The "Struggling Artist" Concept Is What Keeps Artists Struggling


Trying to find artistic prosperity within a system that caters to 9-5’s can be stressful bruh. 

No one aspires to be a struggling artist. Correction: No one aspires to struggle for real. The term “struggling artist” has become trendy and is often glorified. This cool picture that has been painted of the “struggling artist” lifestyle is all smoke and mirror. In fact, there’s nothing cool about it, especially if you are a creative person in America. Its constant worry of when you will get the inspiration for your next project, or receive that next deposit into your bank account.  Because for some reason, people tend to go out of their way to not pay artists. As if being an artist automatically disqualifies you from making money.

Yes, artists need money.  Yes, artists want money.

You have two types of artists: The ones who create art leisurely, therefore they fully embrace this “I don’t do art for money” mentality. Then you have the artists who have decided to make art their whole life. They eat, sleep, and breathe their very own manifestations. Do they do it only for money? Of course not! But money is definitely a key component in being able to continue to do whatever it is they love full time, while still being able to live day-to-day. It’s very easy to not care about making a profit from your work when you have a backup plan, or when you have consistent income coming in from other sources. However, when you depend on your art for your very survival within society, money plays a completely different role. Then there's the mental tug-a-war that invades your space almost daily. The constant doubting of yourself and your work. Even if you know you are dope at whatever it is you do, that little voice of “am I good enough?” still manages to find its way to your subconscious.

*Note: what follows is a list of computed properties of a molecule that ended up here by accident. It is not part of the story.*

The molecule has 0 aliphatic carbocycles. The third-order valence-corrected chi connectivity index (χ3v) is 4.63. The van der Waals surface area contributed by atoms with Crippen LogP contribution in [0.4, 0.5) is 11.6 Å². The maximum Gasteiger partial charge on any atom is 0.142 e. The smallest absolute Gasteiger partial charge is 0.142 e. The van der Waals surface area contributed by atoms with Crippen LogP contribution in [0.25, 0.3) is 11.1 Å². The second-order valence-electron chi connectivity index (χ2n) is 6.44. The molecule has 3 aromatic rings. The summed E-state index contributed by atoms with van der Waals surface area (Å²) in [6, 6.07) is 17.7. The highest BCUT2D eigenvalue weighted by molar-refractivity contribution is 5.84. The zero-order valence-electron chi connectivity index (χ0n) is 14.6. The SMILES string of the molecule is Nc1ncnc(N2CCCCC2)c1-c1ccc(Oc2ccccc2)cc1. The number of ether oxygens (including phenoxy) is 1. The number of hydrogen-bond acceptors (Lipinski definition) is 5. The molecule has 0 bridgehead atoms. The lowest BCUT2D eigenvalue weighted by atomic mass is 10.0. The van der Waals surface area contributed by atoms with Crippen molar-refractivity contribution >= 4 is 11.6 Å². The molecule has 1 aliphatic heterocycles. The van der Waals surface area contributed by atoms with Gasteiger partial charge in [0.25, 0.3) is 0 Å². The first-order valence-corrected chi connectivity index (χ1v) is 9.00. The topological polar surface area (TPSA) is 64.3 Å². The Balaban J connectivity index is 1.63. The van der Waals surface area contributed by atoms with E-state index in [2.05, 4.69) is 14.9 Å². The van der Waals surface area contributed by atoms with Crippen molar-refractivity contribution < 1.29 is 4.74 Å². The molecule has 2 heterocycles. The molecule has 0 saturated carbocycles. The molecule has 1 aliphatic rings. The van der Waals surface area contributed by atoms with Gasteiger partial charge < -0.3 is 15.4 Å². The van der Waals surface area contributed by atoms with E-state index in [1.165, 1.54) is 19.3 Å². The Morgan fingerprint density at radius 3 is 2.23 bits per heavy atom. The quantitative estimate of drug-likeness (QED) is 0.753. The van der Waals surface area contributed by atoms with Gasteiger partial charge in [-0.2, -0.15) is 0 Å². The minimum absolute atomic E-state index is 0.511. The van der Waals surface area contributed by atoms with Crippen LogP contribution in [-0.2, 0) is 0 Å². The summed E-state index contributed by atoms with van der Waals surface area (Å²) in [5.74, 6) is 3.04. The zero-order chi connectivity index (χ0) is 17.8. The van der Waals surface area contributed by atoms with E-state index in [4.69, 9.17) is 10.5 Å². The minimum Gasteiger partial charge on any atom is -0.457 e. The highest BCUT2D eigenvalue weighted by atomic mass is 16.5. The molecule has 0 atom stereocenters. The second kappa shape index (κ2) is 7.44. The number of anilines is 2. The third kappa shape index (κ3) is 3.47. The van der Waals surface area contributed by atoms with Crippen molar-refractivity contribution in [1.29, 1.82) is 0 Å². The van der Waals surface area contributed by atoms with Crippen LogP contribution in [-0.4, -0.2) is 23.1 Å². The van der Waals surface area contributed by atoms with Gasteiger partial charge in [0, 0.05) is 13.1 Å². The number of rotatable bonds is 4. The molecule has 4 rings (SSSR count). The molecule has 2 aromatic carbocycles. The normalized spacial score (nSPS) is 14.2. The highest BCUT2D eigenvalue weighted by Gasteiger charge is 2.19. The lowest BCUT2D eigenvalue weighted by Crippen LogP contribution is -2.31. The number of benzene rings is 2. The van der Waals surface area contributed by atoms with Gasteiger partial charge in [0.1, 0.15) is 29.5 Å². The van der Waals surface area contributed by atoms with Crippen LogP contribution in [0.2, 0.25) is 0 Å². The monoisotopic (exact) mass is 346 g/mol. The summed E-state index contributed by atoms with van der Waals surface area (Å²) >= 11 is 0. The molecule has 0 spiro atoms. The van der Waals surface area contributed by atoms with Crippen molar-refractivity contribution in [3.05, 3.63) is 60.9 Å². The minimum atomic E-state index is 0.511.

The life of an artist is seen as this worry-free, every day is dandelions and sunshine kind of thing, when it’s really more like an ongoing thunderstorm with an occasional rainbow. For true artists, the occasional rainbow makes it all worth it, so we continue because we love it. Choosing an artistic career is pretty much choosing to be insane every day of your life, or perhaps we are the sane ones?

The life of an artist can be the hardest thing to explain to anyone who has never decided to take a leap of faith on a dream that no one else can really see but them. They simply won’t get it. It’s the sort of thing you have to experience to truly understand. 

Supporting an artist is another thing that is often misunderstood. Yes, we appreciate the likes, link retweets, and the random words of encouragement and motivation but nothing says support like actual investments. Saying you support something and actually supporting it, are two different things.  It’s like your boss coming into the office every day and telling you, “great job, keep up the good work” and never paying you. Here you are going into work every day, doing your very best and leaving with nothing but solid words of encouragement. How long would you stay at that job? Not to say words of encouragement are pointless because they are most definitely necessary, but unfortunately, you can’t pay your bills with that just yet. 

Because we are artists, we are supposed to be broke and happy? Nah.

Art will only stay alive if it’s appreciated. Artists will always choose art but it’s pretty hard to continue to produce art for public consumption, while feeling financially stagnant in life and in your career.  Struggle should not be synonymous with artistic careers. No, we do not enjoy struggling to make ends meet. No, we do not think we are above being paid for our work. No, we are not okay with doing free work. Yes, we do take what we do pretty seriously. When Badu said, "I'm an artist and I'm sensitive about my shit", she said a mouth full. Yes, we would love if we didn’t need money to survive but unfortunately we do. We all do. Artists are not immune to capitalism. To the artists out there, you have the right to just say no to the struggle. Let's let the "struggling artist" concept die once and for all. 

Support the art and invest in the artist.